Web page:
With the 2014 FIFA World Cup just coming to a spectacular finale in Brazil, it's a perfect moment for Architecture for Humanity to announce the completion of 20 centers for 2010, a Football For Hope program and partnership legacy of the 2010 World Cup in South Africa.Launched in 2007 by FIFA and...
For the latest edition of The Deans List: Amelia Taylor-Hochberg interviewed Mark Wigley, former Dean of Columbia University's Graduate School of Architecture, Planning and Preservation.Reflecting on the service-model of architecture he suggested "There will be the financial equivalent of...
While YIMBY recently revealed Extell’s Nordstrom Tower, the first glimpse lacked a perspective of the structure’s impact on the broader Midtown skyline. Now, with the help of illustrator Armand Boudreaux, YIMBY has fresh images of the skyscraper’s position on the skyline, including nearby developments like 220 Central Park South, 111 West 57th Street, 432 Park Avenue, and 53 West 53rd Street. — New York Yimby
Moscow wants to make Russia the "center of the sporting world," but the price tag will be steep. Four years before the 2018 World Cup, costs are exploding in the next host country, with the two most important stadiums each costing more than a billion euros. — spiegel.de
The practice of using corporate largess to finance restoration projects for public antiquities was once fairly rare here. But with the nation struggling with a stagnant economy and crushing public debt — Rome is flirting off and on with bankruptcy — politicians are now looking to private companies and international sources to help preserve Italy’s cultural heritage. — nytimes.com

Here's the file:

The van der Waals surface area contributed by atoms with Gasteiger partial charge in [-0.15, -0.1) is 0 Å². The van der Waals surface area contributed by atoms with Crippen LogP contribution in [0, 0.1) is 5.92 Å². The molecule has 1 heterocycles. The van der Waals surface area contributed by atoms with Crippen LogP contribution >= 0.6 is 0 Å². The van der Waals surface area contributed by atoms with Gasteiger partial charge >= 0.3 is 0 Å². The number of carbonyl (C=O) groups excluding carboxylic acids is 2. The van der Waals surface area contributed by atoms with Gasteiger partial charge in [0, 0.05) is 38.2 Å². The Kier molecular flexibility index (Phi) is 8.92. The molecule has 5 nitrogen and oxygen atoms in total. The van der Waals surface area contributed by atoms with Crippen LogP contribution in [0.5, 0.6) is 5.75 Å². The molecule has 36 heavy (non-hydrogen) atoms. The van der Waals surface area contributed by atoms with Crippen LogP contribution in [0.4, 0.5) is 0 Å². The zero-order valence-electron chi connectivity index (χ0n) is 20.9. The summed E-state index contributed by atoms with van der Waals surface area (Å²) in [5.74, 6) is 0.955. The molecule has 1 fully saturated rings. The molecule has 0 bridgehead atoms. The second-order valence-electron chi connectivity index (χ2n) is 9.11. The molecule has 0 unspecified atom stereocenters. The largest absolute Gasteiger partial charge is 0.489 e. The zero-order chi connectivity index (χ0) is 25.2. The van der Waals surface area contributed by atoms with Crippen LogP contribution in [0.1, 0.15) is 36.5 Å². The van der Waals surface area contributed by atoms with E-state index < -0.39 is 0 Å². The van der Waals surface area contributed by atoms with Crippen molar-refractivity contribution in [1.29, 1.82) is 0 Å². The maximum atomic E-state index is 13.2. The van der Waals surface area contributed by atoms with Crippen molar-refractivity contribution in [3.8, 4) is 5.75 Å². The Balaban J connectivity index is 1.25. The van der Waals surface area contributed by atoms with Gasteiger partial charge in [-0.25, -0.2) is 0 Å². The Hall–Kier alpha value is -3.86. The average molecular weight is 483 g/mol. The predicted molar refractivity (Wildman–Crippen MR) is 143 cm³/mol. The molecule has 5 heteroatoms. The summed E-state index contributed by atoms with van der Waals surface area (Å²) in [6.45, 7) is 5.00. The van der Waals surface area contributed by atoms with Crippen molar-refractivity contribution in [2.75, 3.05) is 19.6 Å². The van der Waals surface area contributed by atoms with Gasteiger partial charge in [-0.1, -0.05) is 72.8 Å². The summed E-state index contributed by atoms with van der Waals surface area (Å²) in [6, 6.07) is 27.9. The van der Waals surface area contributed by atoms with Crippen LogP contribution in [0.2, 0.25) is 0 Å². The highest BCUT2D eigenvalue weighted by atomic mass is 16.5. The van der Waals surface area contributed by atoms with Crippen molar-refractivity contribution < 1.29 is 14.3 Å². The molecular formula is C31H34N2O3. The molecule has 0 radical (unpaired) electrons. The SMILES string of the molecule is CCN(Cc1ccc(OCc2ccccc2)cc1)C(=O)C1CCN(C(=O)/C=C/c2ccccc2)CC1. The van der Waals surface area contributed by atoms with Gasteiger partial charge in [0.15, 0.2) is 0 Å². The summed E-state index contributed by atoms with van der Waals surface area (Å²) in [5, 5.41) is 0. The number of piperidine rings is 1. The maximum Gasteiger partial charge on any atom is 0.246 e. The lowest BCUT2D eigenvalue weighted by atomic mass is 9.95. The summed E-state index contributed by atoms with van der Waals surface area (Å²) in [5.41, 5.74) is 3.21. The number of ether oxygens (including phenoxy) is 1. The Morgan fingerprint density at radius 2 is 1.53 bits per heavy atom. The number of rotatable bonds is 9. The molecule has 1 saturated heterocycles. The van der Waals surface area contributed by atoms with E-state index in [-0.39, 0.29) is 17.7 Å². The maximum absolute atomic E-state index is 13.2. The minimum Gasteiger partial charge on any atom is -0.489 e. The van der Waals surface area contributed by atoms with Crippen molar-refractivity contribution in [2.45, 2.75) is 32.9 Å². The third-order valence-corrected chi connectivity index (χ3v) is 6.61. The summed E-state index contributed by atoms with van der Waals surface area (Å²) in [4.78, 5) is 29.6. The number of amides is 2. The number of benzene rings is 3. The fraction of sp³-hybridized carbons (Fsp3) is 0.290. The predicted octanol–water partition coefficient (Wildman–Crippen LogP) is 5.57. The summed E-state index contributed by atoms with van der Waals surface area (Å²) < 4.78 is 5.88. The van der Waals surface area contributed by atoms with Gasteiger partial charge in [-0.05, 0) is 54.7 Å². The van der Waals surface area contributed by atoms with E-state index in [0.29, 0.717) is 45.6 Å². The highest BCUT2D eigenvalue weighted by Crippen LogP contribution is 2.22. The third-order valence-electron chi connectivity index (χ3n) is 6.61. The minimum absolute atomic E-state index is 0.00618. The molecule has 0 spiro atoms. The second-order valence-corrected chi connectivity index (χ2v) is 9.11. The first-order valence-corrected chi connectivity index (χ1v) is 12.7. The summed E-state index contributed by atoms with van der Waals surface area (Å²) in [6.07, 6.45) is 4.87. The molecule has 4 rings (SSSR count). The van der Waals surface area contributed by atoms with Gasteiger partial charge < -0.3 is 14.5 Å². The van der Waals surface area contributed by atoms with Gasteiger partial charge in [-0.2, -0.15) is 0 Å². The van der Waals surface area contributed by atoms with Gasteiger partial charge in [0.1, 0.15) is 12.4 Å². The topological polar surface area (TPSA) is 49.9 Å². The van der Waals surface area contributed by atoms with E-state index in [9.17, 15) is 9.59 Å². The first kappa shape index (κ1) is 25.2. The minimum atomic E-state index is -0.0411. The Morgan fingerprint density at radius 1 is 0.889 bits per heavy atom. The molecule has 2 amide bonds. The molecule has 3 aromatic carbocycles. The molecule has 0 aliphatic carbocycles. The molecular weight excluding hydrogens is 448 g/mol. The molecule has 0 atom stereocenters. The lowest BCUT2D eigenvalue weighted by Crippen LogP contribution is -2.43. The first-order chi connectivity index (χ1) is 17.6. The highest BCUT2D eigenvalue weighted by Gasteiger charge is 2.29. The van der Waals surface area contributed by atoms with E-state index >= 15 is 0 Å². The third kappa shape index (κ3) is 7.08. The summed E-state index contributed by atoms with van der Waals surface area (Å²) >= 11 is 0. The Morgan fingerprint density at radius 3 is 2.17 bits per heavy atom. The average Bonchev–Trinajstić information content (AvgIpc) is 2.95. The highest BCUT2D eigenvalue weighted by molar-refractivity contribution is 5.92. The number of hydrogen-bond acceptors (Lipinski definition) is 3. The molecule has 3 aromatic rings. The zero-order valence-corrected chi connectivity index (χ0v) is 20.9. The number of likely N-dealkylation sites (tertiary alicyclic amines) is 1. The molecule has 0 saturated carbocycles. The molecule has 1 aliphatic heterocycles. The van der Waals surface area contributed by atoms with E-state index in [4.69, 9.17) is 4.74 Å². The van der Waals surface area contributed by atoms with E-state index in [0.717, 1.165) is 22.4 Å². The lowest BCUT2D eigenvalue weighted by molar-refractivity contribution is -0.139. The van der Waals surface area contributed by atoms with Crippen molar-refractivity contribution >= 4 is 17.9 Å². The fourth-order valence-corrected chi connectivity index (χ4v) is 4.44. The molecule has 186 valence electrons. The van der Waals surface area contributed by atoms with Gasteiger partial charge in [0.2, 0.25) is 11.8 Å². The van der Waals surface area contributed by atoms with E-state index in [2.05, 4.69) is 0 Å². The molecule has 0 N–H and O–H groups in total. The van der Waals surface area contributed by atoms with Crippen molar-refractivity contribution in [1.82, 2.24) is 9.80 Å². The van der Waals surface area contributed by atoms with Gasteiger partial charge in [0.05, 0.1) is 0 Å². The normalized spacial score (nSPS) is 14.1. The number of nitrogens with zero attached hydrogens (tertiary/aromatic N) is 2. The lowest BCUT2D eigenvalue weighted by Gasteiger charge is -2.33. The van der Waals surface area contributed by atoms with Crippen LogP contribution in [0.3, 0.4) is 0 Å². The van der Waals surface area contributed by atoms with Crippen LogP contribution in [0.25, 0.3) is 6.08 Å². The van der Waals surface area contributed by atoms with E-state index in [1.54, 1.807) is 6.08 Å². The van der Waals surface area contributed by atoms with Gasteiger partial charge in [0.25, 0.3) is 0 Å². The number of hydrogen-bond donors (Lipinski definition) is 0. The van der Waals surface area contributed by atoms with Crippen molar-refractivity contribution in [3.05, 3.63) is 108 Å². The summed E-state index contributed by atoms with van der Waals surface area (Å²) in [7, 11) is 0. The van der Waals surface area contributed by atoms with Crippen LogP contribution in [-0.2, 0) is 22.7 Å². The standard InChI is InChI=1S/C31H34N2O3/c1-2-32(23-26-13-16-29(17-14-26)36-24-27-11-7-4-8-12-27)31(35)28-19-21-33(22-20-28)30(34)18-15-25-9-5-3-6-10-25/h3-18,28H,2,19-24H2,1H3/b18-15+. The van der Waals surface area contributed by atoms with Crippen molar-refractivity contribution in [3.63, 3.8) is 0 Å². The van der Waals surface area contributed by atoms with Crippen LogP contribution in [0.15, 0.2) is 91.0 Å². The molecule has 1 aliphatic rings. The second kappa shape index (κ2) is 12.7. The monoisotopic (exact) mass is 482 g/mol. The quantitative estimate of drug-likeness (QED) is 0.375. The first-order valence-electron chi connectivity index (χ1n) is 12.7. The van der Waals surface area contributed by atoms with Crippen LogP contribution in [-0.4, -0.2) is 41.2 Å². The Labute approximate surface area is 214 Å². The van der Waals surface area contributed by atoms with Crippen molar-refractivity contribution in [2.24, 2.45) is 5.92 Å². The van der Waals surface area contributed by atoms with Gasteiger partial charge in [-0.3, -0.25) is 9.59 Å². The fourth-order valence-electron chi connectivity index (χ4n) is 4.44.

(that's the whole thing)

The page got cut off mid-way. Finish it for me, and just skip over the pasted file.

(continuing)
The challenge requires sophisticated understanding of the resources — human, physical, digital, spatial, and civic — that libraries offer to their users. In the conversation below, Shannon Mattern, a scholar who works on libraries, archives, and media infrastructures, and Nate Hill, Deputy Director of the Chattanooga Public Library, talk about what these resources are, how they are evolving, and what design can contribute to how they are deployed. — urbanomnibus.net
As money has piled up in recent decades, Chinese are turning to culture and the country is in a museum-building boom. Last year one museum was built every day on average, though the rush has since “slowed” to about one every three days, says Cathy Giangrande, co-author with Miriam Clifford and Antony White of the “Chinese Museums Association Guide,” an updated version of their 2009 book “China: Museums.” — NY Times
[...] the Crystal Bridges acquisition reflects an increasingly popular attitude toward architecturally significant homes among private collectors. Such buyers now see that historic homes can be collected, preserved, and appreciated much like fine art. — blouinartinfo.com
Not long enough to be comfortably horizontal, the building was also too tall for its shallow depth and too wide to be reasonably vertical. Both horizontal (modern) and vertical (historic) orientations were on display in the surrounding Seton Hill neighborhood. This bastard was of neither parent. — Baltimore Business Journal